Hiring an illegal part-time helper puts the employer at risk of facing heavy penalties: fined up to 15 000 SGD* and / or jailed for up to 12 months. Know how to avoid uncomfortable situation.
In 2009, about a hundred employers were fined between 1500 SGD and 18 000 SGD* for illegally employing a helper or for deploying their own helper. Most cases were full time in house domestic workers moonlighting for a few weekly hours in other households and presenting themselves as “freelance helpers”.
The law is however very clear: one Foreign Domestic Worker for one employer as stated on the Work Permit, with absolutely no exception to this.
It means that it is strictly forbidden to all Foreign Domestic Workers (meaning all full time maids) to work part-time for another employer. Both herself, her unique employer stated on her Work Permit and the employer hiring her for part-time may face stiff penalties from MOM.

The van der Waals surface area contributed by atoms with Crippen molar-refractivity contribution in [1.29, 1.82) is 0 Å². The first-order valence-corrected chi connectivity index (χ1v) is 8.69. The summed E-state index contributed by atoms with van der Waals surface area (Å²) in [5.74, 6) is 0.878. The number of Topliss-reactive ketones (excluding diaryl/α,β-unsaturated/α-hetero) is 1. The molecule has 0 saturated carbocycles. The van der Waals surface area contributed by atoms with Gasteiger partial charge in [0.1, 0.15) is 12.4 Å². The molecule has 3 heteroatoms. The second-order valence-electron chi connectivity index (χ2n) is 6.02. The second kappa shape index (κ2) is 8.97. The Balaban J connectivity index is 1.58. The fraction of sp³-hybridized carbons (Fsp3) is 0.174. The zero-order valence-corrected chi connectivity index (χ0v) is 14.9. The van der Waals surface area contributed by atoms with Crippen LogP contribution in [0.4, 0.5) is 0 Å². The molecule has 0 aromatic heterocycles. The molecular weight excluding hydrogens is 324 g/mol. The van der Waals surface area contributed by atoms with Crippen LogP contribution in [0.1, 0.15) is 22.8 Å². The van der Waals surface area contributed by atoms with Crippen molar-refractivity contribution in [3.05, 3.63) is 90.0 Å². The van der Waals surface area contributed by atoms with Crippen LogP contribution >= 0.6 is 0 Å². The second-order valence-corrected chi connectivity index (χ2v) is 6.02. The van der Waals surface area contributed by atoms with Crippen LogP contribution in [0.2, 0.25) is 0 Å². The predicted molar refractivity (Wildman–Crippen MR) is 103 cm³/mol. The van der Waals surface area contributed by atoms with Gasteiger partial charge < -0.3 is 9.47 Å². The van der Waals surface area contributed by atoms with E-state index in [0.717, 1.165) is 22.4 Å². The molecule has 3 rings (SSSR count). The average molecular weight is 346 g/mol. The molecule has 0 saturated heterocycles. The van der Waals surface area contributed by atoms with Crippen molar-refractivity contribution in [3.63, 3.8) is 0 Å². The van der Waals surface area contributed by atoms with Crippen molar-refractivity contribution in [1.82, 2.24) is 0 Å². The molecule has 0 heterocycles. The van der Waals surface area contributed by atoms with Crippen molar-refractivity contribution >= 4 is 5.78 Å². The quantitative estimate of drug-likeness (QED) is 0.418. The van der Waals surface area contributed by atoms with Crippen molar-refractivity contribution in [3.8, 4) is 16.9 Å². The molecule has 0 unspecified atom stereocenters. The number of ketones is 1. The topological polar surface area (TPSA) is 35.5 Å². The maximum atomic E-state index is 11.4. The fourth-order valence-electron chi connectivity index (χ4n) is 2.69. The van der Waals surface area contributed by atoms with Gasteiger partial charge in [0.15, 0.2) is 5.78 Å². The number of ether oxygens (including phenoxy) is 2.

But it is also strictly forbidden for an employer to allow his / her helper to do part-time job in another household.
To avoid such misfortune, it is advisable to ask any freelance domestic helper applying for a part-time job to show her Pass: Singapore citizens, Permanent Residents, Employment Pass or Dependant Pass are allowed to work as part-time domestic helpers but NOT Work Permit holders. And even if she says that her employer “sponsors her and agrees with her doing freelance missions”, you should not hire her.
And as an employer of a Foreign Domestic Worker (full time maid), you have the responsibility to ensure that she doesn’t moonlight during her free time. Inform her of the risks for her: fine up to 5 000 GSD and / or jail up to 12 months and also being barred from ever working again in Singapore. And in case your domestic helper is caught moonlighting by MOM, you can’t say that you didn’t know since when you signed the security bond form, you have undertaken the responsibility of the surveillance of your helper…
* Both figures are cited by the Straits Times. The 18 000 SGD is probably the result of several infringements of the law and not only the illegal employment or deployment of a maid.
(from the Straits Times September 19th, 2010)